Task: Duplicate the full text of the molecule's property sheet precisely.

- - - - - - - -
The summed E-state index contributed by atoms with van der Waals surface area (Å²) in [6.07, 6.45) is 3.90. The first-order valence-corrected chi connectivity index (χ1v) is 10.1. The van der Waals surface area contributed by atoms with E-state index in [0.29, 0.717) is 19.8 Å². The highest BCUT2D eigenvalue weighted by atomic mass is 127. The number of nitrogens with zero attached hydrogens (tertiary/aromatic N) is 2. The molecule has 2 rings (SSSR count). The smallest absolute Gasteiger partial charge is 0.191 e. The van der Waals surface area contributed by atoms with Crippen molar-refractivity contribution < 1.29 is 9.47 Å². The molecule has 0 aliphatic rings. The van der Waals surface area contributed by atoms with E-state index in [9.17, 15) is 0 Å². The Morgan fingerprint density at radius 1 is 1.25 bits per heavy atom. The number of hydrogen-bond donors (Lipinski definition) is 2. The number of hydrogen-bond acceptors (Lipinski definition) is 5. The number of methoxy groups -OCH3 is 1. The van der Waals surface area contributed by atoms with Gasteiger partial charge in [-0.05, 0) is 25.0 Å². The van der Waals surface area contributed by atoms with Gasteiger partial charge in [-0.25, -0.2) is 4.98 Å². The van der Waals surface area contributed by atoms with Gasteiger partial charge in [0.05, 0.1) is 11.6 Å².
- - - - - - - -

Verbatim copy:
The summed E-state index contributed by atoms with van der Waals surface area (Å²) in [6.07, 6.45) is 3.90. The first-order valence-corrected chi connectivity index (χ1v) is 10.1. The van der Waals surface area contributed by atoms with E-state index in [0.29, 0.717) is 19.8 Å². The highest BCUT2D eigenvalue weighted by atomic mass is 127. The number of nitrogens with zero attached hydrogens (tertiary/aromatic N) is 2. The molecule has 2 rings (SSSR count). The smallest absolute Gasteiger partial charge is 0.191 e. The van der Waals surface area contributed by atoms with Crippen molar-refractivity contribution < 1.29 is 9.47 Å². The molecule has 0 aliphatic rings. The van der Waals surface area contributed by atoms with E-state index in [9.17, 15) is 0 Å². The Morgan fingerprint density at radius 1 is 1.25 bits per heavy atom. The number of hydrogen-bond donors (Lipinski definition) is 2. The number of hydrogen-bond acceptors (Lipinski definition) is 5. The number of methoxy groups -OCH3 is 1. The van der Waals surface area contributed by atoms with Gasteiger partial charge in [-0.05, 0) is 25.0 Å². The van der Waals surface area contributed by atoms with Gasteiger partial charge in [-0.25, -0.2) is 4.98 Å². The van der Waals surface area contributed by atoms with Gasteiger partial charge in [0.05, 0.1) is 11.6 Å².